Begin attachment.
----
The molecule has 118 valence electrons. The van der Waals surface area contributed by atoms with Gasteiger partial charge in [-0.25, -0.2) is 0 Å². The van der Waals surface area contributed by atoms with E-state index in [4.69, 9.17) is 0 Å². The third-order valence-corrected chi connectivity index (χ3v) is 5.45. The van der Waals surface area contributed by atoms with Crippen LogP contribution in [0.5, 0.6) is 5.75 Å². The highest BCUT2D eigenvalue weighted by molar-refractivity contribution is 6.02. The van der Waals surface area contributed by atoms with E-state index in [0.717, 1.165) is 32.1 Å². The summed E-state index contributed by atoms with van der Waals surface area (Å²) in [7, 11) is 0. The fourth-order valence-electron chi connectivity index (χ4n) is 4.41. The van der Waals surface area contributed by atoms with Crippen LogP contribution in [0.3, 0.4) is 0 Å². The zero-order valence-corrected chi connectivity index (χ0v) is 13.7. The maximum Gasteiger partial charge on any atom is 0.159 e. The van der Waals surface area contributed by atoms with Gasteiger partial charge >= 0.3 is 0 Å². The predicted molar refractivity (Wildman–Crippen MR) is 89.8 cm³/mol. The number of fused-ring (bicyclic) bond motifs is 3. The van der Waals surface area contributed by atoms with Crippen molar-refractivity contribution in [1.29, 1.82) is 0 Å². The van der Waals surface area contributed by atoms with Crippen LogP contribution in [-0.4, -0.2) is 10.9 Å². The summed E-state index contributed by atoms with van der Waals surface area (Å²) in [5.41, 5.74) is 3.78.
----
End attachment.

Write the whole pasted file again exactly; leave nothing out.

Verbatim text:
The molecule has 118 valence electrons. The van der Waals surface area contributed by atoms with Gasteiger partial charge in [-0.25, -0.2) is 0 Å². The van der Waals surface area contributed by atoms with E-state index in [4.69, 9.17) is 0 Å². The third-order valence-corrected chi connectivity index (χ3v) is 5.45. The van der Waals surface area contributed by atoms with Crippen LogP contribution in [0.5, 0.6) is 5.75 Å². The highest BCUT2D eigenvalue weighted by molar-refractivity contribution is 6.02. The van der Waals surface area contributed by atoms with E-state index in [0.717, 1.165) is 32.1 Å². The summed E-state index contributed by atoms with van der Waals surface area (Å²) in [7, 11) is 0. The fourth-order valence-electron chi connectivity index (χ4n) is 4.41. The van der Waals surface area contributed by atoms with Crippen LogP contribution in [0.3, 0.4) is 0 Å². The zero-order valence-corrected chi connectivity index (χ0v) is 13.7. The maximum Gasteiger partial charge on any atom is 0.159 e. The van der Waals surface area contributed by atoms with Gasteiger partial charge >= 0.3 is 0 Å². The predicted molar refractivity (Wildman–Crippen MR) is 89.8 cm³/mol. The number of fused-ring (bicyclic) bond motifs is 3. The van der Waals surface area contributed by atoms with Crippen molar-refractivity contribution in [1.29, 1.82) is 0 Å². The van der Waals surface area contributed by atoms with Crippen LogP contribution in [-0.4, -0.2) is 10.9 Å². The summed E-state index contributed by atoms with van der Waals surface area (Å²) in [5.41, 5.74) is 3.78.